“Old dog” Vestibular Disease. Don’t give up on your dog.

Posted: January 7, 2016 in blogging, Life
Tags: , , , , , , ,

tilleyBeing told that your dog can’t stand up and keeps falling over face first, is constantly drooling and looks like she is drunk is a scary phone call to get.

We were out when it happened, but fortunately our kids were home and knew to call right away as soon as it occurred. Rushing home our first thought is that it sounds like a stroke.  We rushed our 12-year-old dog to the emerg vet – it was New Year’s Day so our regular vet was closed – and took her in expecting the worst, having had many dogs over the years and experiencing what looked like a total shut down of her faculties.

The vets were pretty quick to let us know it looked like what they referred to as “old dog” vestibular disease, actual name is idiopathic vestibular disease, (idiopathic meaning no known cause) and that basically it is nausea mixed with vertigo and that as scary as it is to look at, it is relatively common in older dogs but there is no known cause of it, or real cure short of treating the symptoms and waiting for the dog to recover.  Which apparently most do.

From PetMD…

The vestibular system is composed of portions of the brain and ear and is responsible for maintaining our sense of balance. When something goes wrong with the vestibular system, it feels like the world is spinning.  Dogs with idiopathic vestibular disease have some combination of the following symptoms:

  • A head tilt
  • They are unsteady on their feet and may fall over
  • They circle in one direction or even roll across the floor
  • Their eyes flick back and forth, up and down, or rotate in a circle (this is called nystagmus)
  • An unwillingness to eat due to nausea
  • Vomiting

For us the treatment was to stop the nausea and the vertigo, and then keep her calm and quiet while her body worked thru it.  The first 24 to 48 hours are the scariest.  Not knowing if she is going to recover, or when, or how much.  We were told most do make a full recovery if that is all that is wrong with her, but since the symptoms are so common to many other diseases it is tough to know if that is the real problem.  Time is the only true way to know.  After some anti nausea medicine and something to treat her anxiety, she seemed to be improving a little.  We kept her at the emerg clinic so that way she could get 2 full days of rest and constant attention away from our other dogs and our noisy house.  We visited her the morning after the episode happened, and as heartbreaking as it was to see her this way, we could see some improvement and the vets could tell she perked up with us there.  After the second full day we took her home.  Still staggering and needing more or less constant attention.  Carrying a 50 lb dog in and out of the house every few hours is not a fun thing in the middle of winter, especially during the cold snap we just had, but we could see small improvements.  Sitting up on her own.  Looking around and seemingly being able to focus on things, and the fact she would flop over and change positions on her own.  All good signs.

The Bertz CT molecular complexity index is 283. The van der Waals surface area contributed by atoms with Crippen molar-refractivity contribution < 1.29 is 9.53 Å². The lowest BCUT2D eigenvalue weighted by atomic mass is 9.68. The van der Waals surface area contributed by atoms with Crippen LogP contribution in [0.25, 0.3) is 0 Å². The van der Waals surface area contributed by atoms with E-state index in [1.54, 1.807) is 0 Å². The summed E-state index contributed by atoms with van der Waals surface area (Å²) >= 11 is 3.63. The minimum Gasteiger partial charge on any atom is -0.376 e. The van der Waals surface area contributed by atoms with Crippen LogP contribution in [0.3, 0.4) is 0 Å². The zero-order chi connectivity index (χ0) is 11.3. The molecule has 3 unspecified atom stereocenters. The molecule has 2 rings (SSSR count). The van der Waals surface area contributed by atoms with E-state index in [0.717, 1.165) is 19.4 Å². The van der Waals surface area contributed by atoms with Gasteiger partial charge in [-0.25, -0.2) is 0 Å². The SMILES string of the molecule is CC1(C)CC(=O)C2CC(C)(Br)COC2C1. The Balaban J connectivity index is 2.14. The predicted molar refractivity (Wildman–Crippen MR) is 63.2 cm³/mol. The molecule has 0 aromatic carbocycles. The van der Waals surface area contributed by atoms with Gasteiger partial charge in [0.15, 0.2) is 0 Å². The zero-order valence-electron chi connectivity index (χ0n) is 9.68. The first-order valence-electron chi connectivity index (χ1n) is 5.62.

We took her in for a follow-up appointment at our regular vet yesterday (5 days after her episode), and everything seemed to be coming along pretty good.  Sitting waiting to pay our bill, she actually got up on her own from her blanket and walked slowly, albeit a little clumsily, to the door obviously wanting to go outside.  With a little help she walked outside and started to sniff around.  Everyone was thrilled and amazed.  This is a huge step in her recovery, and since bringing her home she has managed to walk around outside on her own quite a few times.  Sitting down often to rest, but nonetheless, walking and sniffing and doing her business without assistance.

We’re not out of the woods yet, but there is hope of a full recovery, or at least a nearly full recovery.  From what I’ve read many dogs recover fully, while some have slight head tilts or balance issues so only time will tell.  Rarely there are dogs that never recover, but I’m hopeful that shedding a little light on this disease and its symptoms will help someone else who is going thru it.  It is very scary and from the message boards I have visited it seems many people have given up too soon because they didn’t have all the info about the problem and thought euthanasia was the only option to stop the suffering.  Please share this with anyone you know who has an older dog.  Being prepared and informed could save a life and a lot of stress and worry.

The body, whether it be a human or a dog, has the ability to handle and fix many things on its own given enough time, patience and help.  Don’t give up too soon.  As Dylan Thomas so eloquently put it…  “Do not go gentle into that good night, Old age should burn and rage at close of day; Rage, rage against the dying of the light.

-barkerp

(disclaimer:   I am not a vet, have no formal medical training, although I played doctor often as a child but that’s another story…  this information if offered up only as helpful advice.  Make sure you discuss with/and see a vet should you think your dog is experiencing this disease.)

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